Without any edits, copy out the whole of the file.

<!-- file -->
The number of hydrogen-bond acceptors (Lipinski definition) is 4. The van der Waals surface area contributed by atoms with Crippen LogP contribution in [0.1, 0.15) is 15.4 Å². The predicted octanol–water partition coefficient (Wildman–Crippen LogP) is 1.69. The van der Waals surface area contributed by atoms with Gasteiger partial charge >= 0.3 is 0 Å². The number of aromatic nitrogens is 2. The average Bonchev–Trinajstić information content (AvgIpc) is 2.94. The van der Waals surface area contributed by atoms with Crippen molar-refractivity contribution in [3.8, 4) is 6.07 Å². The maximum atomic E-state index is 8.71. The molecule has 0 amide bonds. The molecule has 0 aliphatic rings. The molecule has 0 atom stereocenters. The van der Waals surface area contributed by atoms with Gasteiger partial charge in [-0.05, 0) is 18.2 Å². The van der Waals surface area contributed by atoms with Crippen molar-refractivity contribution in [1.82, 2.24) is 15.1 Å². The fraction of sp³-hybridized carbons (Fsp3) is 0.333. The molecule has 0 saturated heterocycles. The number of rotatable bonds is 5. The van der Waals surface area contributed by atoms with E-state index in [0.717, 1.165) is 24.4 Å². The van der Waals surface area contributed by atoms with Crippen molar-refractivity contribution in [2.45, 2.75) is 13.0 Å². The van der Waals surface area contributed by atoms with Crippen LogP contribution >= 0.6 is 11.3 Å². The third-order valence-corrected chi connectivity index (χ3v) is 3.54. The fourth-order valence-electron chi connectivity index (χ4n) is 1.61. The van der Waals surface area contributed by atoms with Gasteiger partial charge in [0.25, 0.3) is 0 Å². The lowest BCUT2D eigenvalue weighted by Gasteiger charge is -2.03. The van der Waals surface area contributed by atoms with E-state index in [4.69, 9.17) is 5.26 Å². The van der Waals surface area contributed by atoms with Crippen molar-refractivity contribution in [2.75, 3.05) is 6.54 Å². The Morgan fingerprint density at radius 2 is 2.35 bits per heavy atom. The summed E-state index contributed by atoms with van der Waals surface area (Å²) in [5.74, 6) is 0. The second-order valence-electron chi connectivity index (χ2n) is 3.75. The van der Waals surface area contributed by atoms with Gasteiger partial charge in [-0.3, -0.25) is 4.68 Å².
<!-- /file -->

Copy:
The number of hydrogen-bond acceptors (Lipinski definition) is 4. The van der Waals surface area contributed by atoms with Crippen LogP contribution in [0.1, 0.15) is 15.4 Å². The predicted octanol–water partition coefficient (Wildman–Crippen LogP) is 1.69. The van der Waals surface area contributed by atoms with Gasteiger partial charge >= 0.3 is 0 Å². The number of aromatic nitrogens is 2. The average Bonchev–Trinajstić information content (AvgIpc) is 2.94. The van der Waals surface area contributed by atoms with Crippen molar-refractivity contribution in [3.8, 4) is 6.07 Å². The maximum atomic E-state index is 8.71. The molecule has 0 amide bonds. The molecule has 0 aliphatic rings. The molecule has 0 atom stereocenters. The van der Waals surface area contributed by atoms with Gasteiger partial charge in [-0.05, 0) is 18.2 Å². The van der Waals surface area contributed by atoms with Crippen molar-refractivity contribution in [1.82, 2.24) is 15.1 Å². The fraction of sp³-hybridized carbons (Fsp3) is 0.333. The molecule has 0 saturated heterocycles. The number of rotatable bonds is 5. The van der Waals surface area contributed by atoms with E-state index in [0.717, 1.165) is 24.4 Å². The van der Waals surface area contributed by atoms with Crippen molar-refractivity contribution in [2.45, 2.75) is 13.0 Å². The van der Waals surface area contributed by atoms with Crippen LogP contribution >= 0.6 is 11.3 Å². The third-order valence-corrected chi connectivity index (χ3v) is 3.54. The fourth-order valence-electron chi connectivity index (χ4n) is 1.61. The van der Waals surface area contributed by atoms with Gasteiger partial charge in [0.25, 0.3) is 0 Å². The lowest BCUT2D eigenvalue weighted by Gasteiger charge is -2.03. The van der Waals surface area contributed by atoms with E-state index in [4.69, 9.17) is 5.26 Å². The van der Waals surface area contributed by atoms with Crippen molar-refractivity contribution in [2.75, 3.05) is 6.54 Å². The Morgan fingerprint density at radius 2 is 2.35 bits per heavy atom. The summed E-state index contributed by atoms with van der Waals surface area (Å²) in [5.74, 6) is 0. The second-order valence-electron chi connectivity index (χ2n) is 3.75. The van der Waals surface area contributed by atoms with Gasteiger partial charge in [-0.3, -0.25) is 4.68 Å².